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US envoy seeks to clear air with allies over Libya. Walters visits European leaders to `consult,' not to demand

As much as is possible for an unwelcome guest, Lt. Gen. Vernon Walters is trying to calm European fears. Throughout his tour of eight West European capitals, the United States special envoy has been facing hordes of reporters, denying the assertion that he is pressuring US allies for new sanctions against Libya.

After meeting French President Fran,cois Mitterrand on Tuesday, he told reporters he had come ``to consult with the allies of the US on questions dealing with terrorism and on other questions,'' not ``to make demands.''

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In private, General Walters seems to be taking a similar line. According to a report yesterday in the daily Le Monde, Walters revealed no plans for military action. Instead, during his meeting with President Mitterand, he praised the measures taken by the Europeans to fight terrorism and asked for further help in economically isolating Libya.

According to the Le Monde report, the two also discussed Chad, where French troops are based to counterbalance Libyan forces in the north. Reports have circulated of a planned joint US-French attack, but the paper insisted that no military operation was considered.

Less clear is whether Walters convinced his hosts that Libyan leader Muammar Qaddafi plans new attacks against US targets in Europe. The Europeans say they have no evidence of such plans.

``We're always vigilant,'' says one French Foreign Ministry official, ``but apparently it's calm.''

From that perspective, Europeans find it hard to understand why Washington is reviving the Libya issue. Political analysts and diplomatic sources suggest that Walters's visit is a grandstand event designed for American domestic politics.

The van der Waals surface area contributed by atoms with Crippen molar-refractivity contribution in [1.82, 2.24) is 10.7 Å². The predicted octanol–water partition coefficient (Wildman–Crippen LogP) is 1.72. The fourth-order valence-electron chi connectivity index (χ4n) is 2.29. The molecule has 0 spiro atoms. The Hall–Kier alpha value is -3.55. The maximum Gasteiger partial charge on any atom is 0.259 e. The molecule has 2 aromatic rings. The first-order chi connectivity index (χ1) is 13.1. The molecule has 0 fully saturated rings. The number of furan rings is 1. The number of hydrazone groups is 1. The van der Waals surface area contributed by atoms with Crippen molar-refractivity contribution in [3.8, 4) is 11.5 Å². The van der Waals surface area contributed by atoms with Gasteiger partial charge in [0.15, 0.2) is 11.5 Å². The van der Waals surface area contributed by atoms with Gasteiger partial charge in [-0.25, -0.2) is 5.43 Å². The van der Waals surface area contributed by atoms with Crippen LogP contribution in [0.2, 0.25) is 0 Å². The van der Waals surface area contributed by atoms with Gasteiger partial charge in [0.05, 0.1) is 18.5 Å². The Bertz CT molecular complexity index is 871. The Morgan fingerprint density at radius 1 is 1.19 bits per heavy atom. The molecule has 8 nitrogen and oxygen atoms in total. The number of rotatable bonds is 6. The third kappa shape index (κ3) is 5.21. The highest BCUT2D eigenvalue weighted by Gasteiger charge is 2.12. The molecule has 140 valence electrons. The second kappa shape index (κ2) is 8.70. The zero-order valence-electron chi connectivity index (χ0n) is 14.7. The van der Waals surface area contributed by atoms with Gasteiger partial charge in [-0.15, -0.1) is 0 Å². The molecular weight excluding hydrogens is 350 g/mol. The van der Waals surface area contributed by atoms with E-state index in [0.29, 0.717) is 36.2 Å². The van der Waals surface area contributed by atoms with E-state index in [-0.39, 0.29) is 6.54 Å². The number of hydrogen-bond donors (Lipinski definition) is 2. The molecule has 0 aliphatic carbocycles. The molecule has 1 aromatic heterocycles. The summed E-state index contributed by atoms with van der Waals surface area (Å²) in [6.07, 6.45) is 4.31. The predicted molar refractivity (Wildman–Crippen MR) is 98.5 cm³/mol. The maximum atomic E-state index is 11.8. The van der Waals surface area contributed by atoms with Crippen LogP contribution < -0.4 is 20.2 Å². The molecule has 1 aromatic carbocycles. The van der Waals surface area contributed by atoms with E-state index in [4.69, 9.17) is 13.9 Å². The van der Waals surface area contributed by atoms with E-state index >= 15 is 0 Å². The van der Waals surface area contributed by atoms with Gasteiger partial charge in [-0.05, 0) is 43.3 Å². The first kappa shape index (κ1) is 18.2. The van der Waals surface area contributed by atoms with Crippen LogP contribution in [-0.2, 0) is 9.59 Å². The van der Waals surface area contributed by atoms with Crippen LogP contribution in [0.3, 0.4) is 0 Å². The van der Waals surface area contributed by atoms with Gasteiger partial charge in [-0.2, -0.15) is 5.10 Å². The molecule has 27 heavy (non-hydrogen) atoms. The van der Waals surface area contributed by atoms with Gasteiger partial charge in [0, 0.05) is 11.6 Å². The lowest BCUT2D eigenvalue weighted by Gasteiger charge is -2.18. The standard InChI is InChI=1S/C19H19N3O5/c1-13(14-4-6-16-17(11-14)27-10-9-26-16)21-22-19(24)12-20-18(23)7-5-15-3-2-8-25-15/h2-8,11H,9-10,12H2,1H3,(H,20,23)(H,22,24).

In the European view, the visit presents the Europeans with a no-win situation. ``If we say `yes,' then we look like we're playing poodle to the American master,'' says Olivier Todd, a columnist and former editor of the newsweekly, L'Express. ``If we say `no,' then we provoke an alliance crisis.''

Even without being forced to give a clear `yes' or `no,' the dangers are clear. On the same day that President Mitterrand met with Walters, the radical Islamic Jihad made new threats against the four French hostages they claim to hold in Lebanon. Islamic Jihad warned France to ``stay clear of American policy.''

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Domestic politics make European leaders even more wary about the US attitude toward Libya. West German Chancellor Helmut Kohl, who met with Walters yesterday in Bonn, faces national elections on January 25, and fears that the opposition Social Democratic Party could win votes in an atmosphere of increased tension.

British Prime Minister Margaret Thatcher's rating in opinion polls fell after she permitted US bombers to use British airbases in their attack on Libya in April. She has reportedly refused to meet with Walters when he visits London tomorrow.

And Socialist President Mitterrand fears that Libya could strain his relationship with conservative Prime Minister Jacques Chirac. Mr. Walters is to return to Paris today to meet with Mr. Chirac, who was in the South Pacific earlier this week.

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